1. Begin with a formal address and proper title. For example, “Dear Ms. Jones.”

2. Make sure to use proper grammar, punctuation, and spelling. 

3. Remember to explain what NHD is, the yearly theme (if necessary), and the nature of your project.

4. Demonstrate that you have a thorough knowledge of your topic. You can do this by describing why you want to interview them. What perspective/unique insights can they provide? How will these contributions strengthen your project as a whole? 

5. If you are reaching out to an interviewee directly, ask for dates that are at least one week in the future and provide an estimated length for the interview (suggestion: 20–30 minutes). Determine in advance whether a difference in time zone exists between you and your interviewee and provide a time zone.

Example: “I live in Seattle, and I see that you’re in St. Louis. Are you available between 3:30 and 5:30 pm Central time on Wednesday, Thursday, or Friday of next week (February 8th, 9th, or 10th)?”

6. Proofread your email. Ask your teacher or another adult to check it as well.

7. Stay safe. Copy your teacher or parent/guardian and let the interviewee know that an adult will accompany you to the interview (if in-person) or sit in online.

8. If you receive a response, write back right away. If the answer is “no,” thank the person for their time and consideration of your question. If it’s “yes,” then confirm a time, date, and location.

Preparing for Your Interview

After scheduling and confirming your upcoming interview, it’s time to prepare.

Here are key steps to take and principles to adhere to as you prepare for and conduct your interview:

1. Write your questions out in advance. Think about why you wanted to interview this person and consider what questions would provide responses that would be most helpful. 

Tip: Usually, these are open-ended questions rather than “yes” or “no” ones. For example, if you’re interviewing someone who was a conscientious objector during the Vietnam War, you might ask them to talk about their specific motives for objecting and how those compared with those of their compatriots. This type of question encourages personal and in-depth stories that can substantially strengthen your analysis.

2. Make sure to consider the time allotted for the interview when writing down and organizing your questions—you don’t want to run out of time in the interview leaving your most important questions unanswered.

3. If your interviewee requests a copy of your questions in advance of the interview, please supply them.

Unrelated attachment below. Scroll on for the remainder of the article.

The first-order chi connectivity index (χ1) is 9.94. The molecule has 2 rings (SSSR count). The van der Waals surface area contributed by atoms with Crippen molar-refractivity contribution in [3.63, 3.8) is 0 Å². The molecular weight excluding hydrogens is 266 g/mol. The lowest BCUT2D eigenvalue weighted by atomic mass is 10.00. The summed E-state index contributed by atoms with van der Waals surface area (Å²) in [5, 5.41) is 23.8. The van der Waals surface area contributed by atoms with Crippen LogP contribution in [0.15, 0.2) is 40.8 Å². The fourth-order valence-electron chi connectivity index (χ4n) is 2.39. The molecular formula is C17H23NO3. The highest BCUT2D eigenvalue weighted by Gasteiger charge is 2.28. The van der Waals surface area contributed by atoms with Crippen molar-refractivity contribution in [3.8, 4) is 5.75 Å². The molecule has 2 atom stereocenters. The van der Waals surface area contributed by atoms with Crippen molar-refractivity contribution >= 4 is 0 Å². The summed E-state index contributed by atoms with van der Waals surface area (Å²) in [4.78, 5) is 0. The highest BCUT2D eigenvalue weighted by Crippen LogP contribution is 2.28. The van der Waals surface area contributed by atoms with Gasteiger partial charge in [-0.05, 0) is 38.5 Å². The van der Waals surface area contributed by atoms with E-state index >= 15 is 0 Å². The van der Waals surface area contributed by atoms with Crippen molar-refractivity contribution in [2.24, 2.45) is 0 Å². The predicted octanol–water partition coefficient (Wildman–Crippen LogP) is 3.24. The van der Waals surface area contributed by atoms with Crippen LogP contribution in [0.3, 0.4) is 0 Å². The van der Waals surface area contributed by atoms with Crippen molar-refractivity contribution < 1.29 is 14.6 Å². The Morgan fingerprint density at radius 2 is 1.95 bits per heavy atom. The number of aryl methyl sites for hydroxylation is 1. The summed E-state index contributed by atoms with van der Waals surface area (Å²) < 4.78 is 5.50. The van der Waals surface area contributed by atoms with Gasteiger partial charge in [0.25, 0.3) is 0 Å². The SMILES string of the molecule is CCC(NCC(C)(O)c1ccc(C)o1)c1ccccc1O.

4. Ask for permission to record in advance—you do not want any surprises at the interview or to ask the interviewer to repeat themselves as you try to write out their quotes. Doing any of these is disrespectful and will make you appear unprepared. 

5. Choose a space that is conducive to conducting an interview and that has minimal distractions. If conducting an interview remotely during school hours, try to locate a quiet space so that you can hear your interviewee and they can hear you. 

6. Send a polite reminder confirmation a day or two before your scheduled interview.

7. If you are meeting in person, research the directions and allow extra time for traffic, parking, security, etc.. Also plan to bring a trusted adult, such as a parent or teacher, with you, and let your interviewee know that you will be doing so. 

8. Practice your questions beforehand so that you are ready to interact with and engage your interviewee with any follow-up questions. It’s perfectly acceptable to bring a list of your questions along with you, but try to not simply read off the page as you would read a grocery list. Your interviewee has made this time available for you, so make the most of it!

9. Call or arrive promptly at the scheduled time, and end when you said you would or earlier.

10. At the end of the call or visit, thank your interviewee verbally. Offer to share your finished project after the contest.

11. Write and send a thank-you note within 24 hours.

12. If the interviewee expressed interest in seeing your finished project, send it after the contest. If you are creating an exhibit, offer to send images of it.

13. Finally, Remember: you are representing both your school and NHD. Do your very best!

External Resources on Primary Source Interviews:

Select Online Databases:

History Matters

Oral Histories and Interviews at the Center for Legislative Archives

Oral History Association (Provides links to over 50 digital collections)

American West Center Oral Histories

Museum of African American History and Culture Oral History Initiative

UCLA Center for Oral History Research


World War II Museum Oral History Guidelines

Library of Congress American Folklife Center Guide to Recorded Interviews